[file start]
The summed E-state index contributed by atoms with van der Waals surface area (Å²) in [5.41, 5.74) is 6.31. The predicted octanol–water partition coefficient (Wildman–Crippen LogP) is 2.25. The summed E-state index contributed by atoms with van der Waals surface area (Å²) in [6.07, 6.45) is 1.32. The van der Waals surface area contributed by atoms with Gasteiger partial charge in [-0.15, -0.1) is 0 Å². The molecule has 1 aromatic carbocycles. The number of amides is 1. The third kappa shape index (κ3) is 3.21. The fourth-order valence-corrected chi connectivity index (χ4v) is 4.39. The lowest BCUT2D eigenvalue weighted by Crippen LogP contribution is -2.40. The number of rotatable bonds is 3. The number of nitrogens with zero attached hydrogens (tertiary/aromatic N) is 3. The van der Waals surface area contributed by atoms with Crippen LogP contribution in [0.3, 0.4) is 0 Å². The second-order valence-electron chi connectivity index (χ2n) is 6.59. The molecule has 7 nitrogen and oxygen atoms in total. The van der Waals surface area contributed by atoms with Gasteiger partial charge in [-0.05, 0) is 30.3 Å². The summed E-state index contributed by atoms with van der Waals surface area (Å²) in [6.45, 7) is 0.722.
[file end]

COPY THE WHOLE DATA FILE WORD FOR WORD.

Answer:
The summed E-state index contributed by atoms with van der Waals surface area (Å²) in [5.41, 5.74) is 6.31. The predicted octanol–water partition coefficient (Wildman–Crippen LogP) is 2.25. The summed E-state index contributed by atoms with van der Waals surface area (Å²) in [6.07, 6.45) is 1.32. The van der Waals surface area contributed by atoms with Gasteiger partial charge in [-0.15, -0.1) is 0 Å². The molecule has 1 aromatic carbocycles. The number of amides is 1. The third kappa shape index (κ3) is 3.21. The fourth-order valence-corrected chi connectivity index (χ4v) is 4.39. The lowest BCUT2D eigenvalue weighted by Crippen LogP contribution is -2.40. The number of rotatable bonds is 3. The number of nitrogens with zero attached hydrogens (tertiary/aromatic N) is 3. The van der Waals surface area contributed by atoms with Crippen LogP contribution in [0.3, 0.4) is 0 Å². The second-order valence-electron chi connectivity index (χ2n) is 6.59. The molecule has 7 nitrogen and oxygen atoms in total. The van der Waals surface area contributed by atoms with Gasteiger partial charge in [-0.05, 0) is 30.3 Å². The summed E-state index contributed by atoms with van der Waals surface area (Å²) in [6.45, 7) is 0.722.